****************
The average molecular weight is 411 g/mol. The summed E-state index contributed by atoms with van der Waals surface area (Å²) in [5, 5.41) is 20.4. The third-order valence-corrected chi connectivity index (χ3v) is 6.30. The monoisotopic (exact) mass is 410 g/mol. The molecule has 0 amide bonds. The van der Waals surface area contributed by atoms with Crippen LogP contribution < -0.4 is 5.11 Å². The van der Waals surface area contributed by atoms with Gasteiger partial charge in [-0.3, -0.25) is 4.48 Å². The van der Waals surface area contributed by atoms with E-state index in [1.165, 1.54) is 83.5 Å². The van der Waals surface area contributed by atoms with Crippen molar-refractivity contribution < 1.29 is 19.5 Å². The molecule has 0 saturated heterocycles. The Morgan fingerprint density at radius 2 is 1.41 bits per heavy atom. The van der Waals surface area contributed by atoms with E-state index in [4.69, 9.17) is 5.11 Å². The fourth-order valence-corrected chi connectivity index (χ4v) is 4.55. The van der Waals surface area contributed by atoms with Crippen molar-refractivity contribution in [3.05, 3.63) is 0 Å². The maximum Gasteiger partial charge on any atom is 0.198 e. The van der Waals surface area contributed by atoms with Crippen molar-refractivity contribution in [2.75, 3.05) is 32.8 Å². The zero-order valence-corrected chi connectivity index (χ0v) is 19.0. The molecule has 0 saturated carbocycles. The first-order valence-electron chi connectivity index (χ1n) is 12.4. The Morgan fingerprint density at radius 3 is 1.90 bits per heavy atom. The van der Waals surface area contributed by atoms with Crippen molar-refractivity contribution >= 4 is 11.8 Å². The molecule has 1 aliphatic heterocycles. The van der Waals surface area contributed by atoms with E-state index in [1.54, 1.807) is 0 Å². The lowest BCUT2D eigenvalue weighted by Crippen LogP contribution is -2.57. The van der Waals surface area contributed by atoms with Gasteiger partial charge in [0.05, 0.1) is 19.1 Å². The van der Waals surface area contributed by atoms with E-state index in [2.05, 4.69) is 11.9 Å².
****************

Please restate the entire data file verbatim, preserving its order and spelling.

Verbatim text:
The average molecular weight is 411 g/mol. The summed E-state index contributed by atoms with van der Waals surface area (Å²) in [5, 5.41) is 20.4. The third-order valence-corrected chi connectivity index (χ3v) is 6.30. The monoisotopic (exact) mass is 410 g/mol. The molecule has 0 amide bonds. The van der Waals surface area contributed by atoms with Crippen LogP contribution < -0.4 is 5.11 Å². The van der Waals surface area contributed by atoms with Gasteiger partial charge in [-0.3, -0.25) is 4.48 Å². The van der Waals surface area contributed by atoms with E-state index in [1.165, 1.54) is 83.5 Å². The van der Waals surface area contributed by atoms with Crippen molar-refractivity contribution < 1.29 is 19.5 Å². The molecule has 0 saturated heterocycles. The Morgan fingerprint density at radius 2 is 1.41 bits per heavy atom. The van der Waals surface area contributed by atoms with E-state index in [4.69, 9.17) is 5.11 Å². The fourth-order valence-corrected chi connectivity index (χ4v) is 4.55. The van der Waals surface area contributed by atoms with Crippen molar-refractivity contribution in [3.05, 3.63) is 0 Å². The maximum Gasteiger partial charge on any atom is 0.198 e. The van der Waals surface area contributed by atoms with Crippen molar-refractivity contribution in [2.75, 3.05) is 32.8 Å². The zero-order valence-corrected chi connectivity index (χ0v) is 19.0. The molecule has 0 saturated carbocycles. The first-order valence-electron chi connectivity index (χ1n) is 12.4. The Morgan fingerprint density at radius 3 is 1.90 bits per heavy atom. The van der Waals surface area contributed by atoms with Crippen molar-refractivity contribution >= 4 is 11.8 Å². The molecule has 1 aliphatic heterocycles. The van der Waals surface area contributed by atoms with E-state index in [1.54, 1.807) is 0 Å². The lowest BCUT2D eigenvalue weighted by Crippen LogP contribution is -2.57. The van der Waals surface area contributed by atoms with Gasteiger partial charge in [0.05, 0.1) is 19.1 Å². The van der Waals surface area contributed by atoms with E-state index in [2.05, 4.69) is 11.9 Å².